Plaintiffs assert that Michigan courts have consistently determined “a fee” to be a tax whenever the revenue generated by such a fee exceeds the cost of the service. However, precedents cited by plaintiffs do not reasonably support a conclusion that the charge a governmental entity imposes to provide a photocopy of a document as part of a voluntary transaction constitutes a tax. Two of those precedents, Beachlawn Bldg. Corp. v. St. Clair Shores, 370 Mich. 128, 121 N.W.2d 427 (1963), and Merrelli v. St. Clair Shores, 355 Mich. 575, 96 N.W.2d 144 (1959), involved fees for building permits that were held to be “invalid because the revenue derived therefrom was in excess of the cost of issuing the license and regulating the business to which it applied.” Beachlawn, supra at 130, 121 N.W.2d 427 (articulating holding in Merrelli ). However, these cases predate the Headlee Amendment and had nothing to do with determining what constitutes a “tax” generally or under that amendment. Further, the fee for a building permit differs from the charge for a copy of a document in that it is effectively an assessment imposed on a party for that party to be able to undertake construction. It does not involve an exchange of money in return for provision of a tangible service as occurs when a party purchases a copy of a record from a register of deeds office. Thus, Beachlawn and Merrelli do not support plaintiffs' claim that the copying fee here is a tax under the Headlee Amendment.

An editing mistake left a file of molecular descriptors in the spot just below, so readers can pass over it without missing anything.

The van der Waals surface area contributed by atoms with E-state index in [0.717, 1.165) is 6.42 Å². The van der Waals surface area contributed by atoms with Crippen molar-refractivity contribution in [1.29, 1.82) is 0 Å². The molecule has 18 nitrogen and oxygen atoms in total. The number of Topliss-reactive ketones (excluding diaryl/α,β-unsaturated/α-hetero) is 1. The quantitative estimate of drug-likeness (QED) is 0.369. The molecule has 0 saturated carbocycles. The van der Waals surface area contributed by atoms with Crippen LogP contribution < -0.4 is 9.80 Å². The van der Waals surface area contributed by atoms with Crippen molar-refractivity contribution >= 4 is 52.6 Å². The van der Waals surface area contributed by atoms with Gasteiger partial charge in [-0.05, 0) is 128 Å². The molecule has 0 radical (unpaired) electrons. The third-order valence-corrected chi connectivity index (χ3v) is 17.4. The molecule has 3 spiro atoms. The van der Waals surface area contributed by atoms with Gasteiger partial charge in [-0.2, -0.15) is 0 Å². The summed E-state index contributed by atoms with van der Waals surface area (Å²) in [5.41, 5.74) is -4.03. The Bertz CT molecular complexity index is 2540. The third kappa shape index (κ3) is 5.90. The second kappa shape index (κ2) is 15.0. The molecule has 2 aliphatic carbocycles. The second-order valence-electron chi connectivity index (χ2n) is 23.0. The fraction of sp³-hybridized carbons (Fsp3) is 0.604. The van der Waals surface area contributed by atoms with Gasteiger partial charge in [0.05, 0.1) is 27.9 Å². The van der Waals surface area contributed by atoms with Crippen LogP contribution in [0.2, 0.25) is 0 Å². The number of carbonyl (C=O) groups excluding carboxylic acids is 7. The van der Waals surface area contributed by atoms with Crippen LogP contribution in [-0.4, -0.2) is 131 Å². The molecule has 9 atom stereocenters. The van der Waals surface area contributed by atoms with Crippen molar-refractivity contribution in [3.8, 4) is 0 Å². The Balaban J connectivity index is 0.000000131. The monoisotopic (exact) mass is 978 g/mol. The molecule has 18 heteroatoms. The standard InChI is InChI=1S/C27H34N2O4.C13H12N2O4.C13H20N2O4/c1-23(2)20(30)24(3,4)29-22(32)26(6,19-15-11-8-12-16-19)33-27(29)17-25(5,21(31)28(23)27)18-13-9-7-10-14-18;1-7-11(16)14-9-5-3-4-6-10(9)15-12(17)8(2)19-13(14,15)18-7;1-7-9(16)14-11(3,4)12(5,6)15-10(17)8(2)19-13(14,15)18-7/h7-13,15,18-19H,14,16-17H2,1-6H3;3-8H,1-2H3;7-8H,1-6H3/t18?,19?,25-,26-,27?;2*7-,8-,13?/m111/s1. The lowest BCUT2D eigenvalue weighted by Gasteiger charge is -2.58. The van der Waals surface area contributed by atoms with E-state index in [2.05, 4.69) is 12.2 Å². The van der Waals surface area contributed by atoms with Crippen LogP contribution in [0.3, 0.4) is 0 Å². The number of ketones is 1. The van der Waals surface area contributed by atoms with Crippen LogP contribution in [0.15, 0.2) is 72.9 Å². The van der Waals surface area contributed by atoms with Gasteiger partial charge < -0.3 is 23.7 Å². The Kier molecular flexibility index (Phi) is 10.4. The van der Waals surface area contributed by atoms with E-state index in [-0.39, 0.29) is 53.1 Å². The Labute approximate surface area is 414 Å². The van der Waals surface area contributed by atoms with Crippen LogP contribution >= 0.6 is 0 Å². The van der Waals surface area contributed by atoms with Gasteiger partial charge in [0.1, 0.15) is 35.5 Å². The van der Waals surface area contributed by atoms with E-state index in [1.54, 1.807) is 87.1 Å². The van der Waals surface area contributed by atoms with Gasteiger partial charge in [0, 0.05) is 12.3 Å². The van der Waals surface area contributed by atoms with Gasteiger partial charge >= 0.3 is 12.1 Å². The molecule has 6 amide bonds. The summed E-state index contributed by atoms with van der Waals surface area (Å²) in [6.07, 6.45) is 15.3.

Plaintiffs also cite Iroquois Prop. v. East Lansing, 160 Mich.App. 544, 408 N.W.2d 495 (1987). However, that case does not reasonably support plaintiffs' apparent position that a fee charged by a governmental entity for provision of a service necessarily constitutes a tax if it garners more revenue than it costs to provide the service. Iroquois Properties involved the adoption of a city ordinance that required certain users of the city's garbage collection service to pay a fee for that service. This Court noted that a number of the affected owners “chose to discontinue city service and rely instead on private haulers.” Id. at 550, 408 N.W.2d 495. Thus, it is apparent that, as with the fee paid for a copy of a record from a register of deeds office, payment of the fee was essentially a voluntary payment in return for provision of a specific service. This Court reversed the trial court's ruling that the garbage collection fee was an illegal tax, holding that the fee could not be considered a tax because the revenue generated by the fee did not appear to have ever exceeded the cost of the service rendered. Id. at 562-564, 408 N.W.2d 495. However, it does not follow from this that the converse is true, i.e., that the garbage fee would have constituted a tax if it had generated more revenue than the cost of collecting garbage from those who paid the fee. Rather, this Court simply did not need to decide that question. Instead, this Court noted that “the city's garbage collection fee is not an involuntary exaction for general governmental services, but, rather, is imposed solely to defray the costs of a specific service.” Id. at 564, 408 N.W.2d 495. This language reinforces our conclusion that voluntary payment for a specific service, be it garbage collection or obtaining a copy of a document, does not constitute payment of a tax.